Tuesday, August 25, 2009

What is determinism?

The word “determinism” gets bandied about quite often by Arminian critics of Calvinism. Yet the term is rarely defined. Let’s begin with a working definition:

Traditionally determinism has been given various, usually imprecise definitions. This is only problematic if one is investigating determinism in a specific, well-defined theoretical context; but it is important to avoid certain major errors of definition. In order to get started we can begin with a loose and (nearly) all-encompassing definition as follows:

Determinism: The world is governed by (or is under the sway of) determinism if and only if, given a specified way things are at a time t, the way things go thereafter is fixed as a matter of natural law.

The italicized phrases are elements that require further explanation and investigation, in order for us to gain a clear understanding of the concept of determinism.

The roots of the notion of determinism surely lie in a very common philosophical idea: the idea that everything can, in principle, be explained, or that everything that is, has a sufficient reason for being and being as it is, and not otherwise. In other words, the roots of determinism lie in what Leibniz named the Principle of Sufficient Reason. But since precise physical theories began to be formulated with apparently deterministic character, the notion has become separable from these roots. Philosophers of science are frequently interested in the determinism or indeterminism of various theories, without necessarily starting from a view about Leibniz' Principle.


What’s instructive about this definition, or something similar, is that if you reject determinism, then that commits you to the belief that reality is ultimately inexplicable and irrational.

Arminians constantly assail determinism. Yet indeterminism is a recipe for irrationality.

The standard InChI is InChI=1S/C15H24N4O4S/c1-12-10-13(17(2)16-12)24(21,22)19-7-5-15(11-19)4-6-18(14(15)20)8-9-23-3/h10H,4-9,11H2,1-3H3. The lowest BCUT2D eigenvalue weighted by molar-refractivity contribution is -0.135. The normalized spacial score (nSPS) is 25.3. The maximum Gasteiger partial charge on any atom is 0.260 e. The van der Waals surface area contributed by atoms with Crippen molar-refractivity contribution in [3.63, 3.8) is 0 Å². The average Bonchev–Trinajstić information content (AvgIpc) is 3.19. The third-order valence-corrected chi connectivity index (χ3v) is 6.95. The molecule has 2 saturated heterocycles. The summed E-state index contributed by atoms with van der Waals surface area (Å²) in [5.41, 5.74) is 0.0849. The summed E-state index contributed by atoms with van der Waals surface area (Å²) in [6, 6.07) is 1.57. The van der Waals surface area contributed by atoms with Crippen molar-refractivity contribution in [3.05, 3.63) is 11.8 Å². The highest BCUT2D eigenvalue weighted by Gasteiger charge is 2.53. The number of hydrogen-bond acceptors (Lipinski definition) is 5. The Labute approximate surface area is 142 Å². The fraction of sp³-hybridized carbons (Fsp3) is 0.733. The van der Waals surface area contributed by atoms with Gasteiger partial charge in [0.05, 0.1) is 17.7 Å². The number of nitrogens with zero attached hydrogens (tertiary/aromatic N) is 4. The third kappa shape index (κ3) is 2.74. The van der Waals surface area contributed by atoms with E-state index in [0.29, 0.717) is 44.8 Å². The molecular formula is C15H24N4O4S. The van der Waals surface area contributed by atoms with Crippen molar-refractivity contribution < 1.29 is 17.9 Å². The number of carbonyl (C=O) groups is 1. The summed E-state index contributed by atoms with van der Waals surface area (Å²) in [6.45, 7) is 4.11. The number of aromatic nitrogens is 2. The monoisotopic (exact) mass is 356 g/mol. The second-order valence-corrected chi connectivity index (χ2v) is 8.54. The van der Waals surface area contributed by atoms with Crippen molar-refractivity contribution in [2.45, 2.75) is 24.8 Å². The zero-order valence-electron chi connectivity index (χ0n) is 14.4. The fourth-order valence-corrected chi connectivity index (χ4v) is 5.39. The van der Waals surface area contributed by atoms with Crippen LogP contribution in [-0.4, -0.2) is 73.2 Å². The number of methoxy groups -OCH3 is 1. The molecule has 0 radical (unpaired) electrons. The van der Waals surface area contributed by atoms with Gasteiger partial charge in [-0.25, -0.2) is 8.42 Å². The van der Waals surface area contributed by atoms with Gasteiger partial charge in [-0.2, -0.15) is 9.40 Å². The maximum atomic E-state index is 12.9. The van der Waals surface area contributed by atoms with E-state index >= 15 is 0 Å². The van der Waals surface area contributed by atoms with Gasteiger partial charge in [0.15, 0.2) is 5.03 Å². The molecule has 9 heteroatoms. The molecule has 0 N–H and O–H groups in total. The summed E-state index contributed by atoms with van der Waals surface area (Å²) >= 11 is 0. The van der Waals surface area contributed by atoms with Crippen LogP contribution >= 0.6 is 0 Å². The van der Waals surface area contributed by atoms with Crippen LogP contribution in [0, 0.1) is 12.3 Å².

1 comment:

  1. It looks to me like this definition is referring to physical determinism, rather than theological determinism, viz: "given a specified way things are at a time t, the way things go thereafter is fixed as a matter of natural law."

    It seems to me that, in the context of discussion between Calvinists and Arminians, a better definition of theological determinism would be this:

    TD: theological determinism is true if, and only if, for an agent (S) choosing whether to act (A) at time t, the outcome A or ¬A is actualized inevitably because of a prior action on the part of God.

    That's as precise and non-wordy a definition as I can reasonably think up after ten minutes. Anything stronger becomes a caricature of the Reformed position as I understand it. But the obvious problem here is that this definition applies equally to Arminianism. That's what I was trying to get Billy Birch to see in the comment thread of 'How Calvinism (Determinism) Makes God the Author of Sin'. The precise nature of God's "prior action" differs between the two views—on Calvinism, it is God's decree and existential causation which render the outcome inevitable; in Arminianism, it is God's permission and initial instantiation of this-world-and-no-other which render the outcome inevitable. But in either case, the outcome is rendered inevitable by God's prior action.

    Am I misunderstanding determinism? Does it actually require a stronger definition which entails existential causation? It doesn't seem to me that it does. Perhaps one could define some kind of causative determinism—but determination, in and of itself, doesn't entail a specific theory of causation, unless I am much mistaken.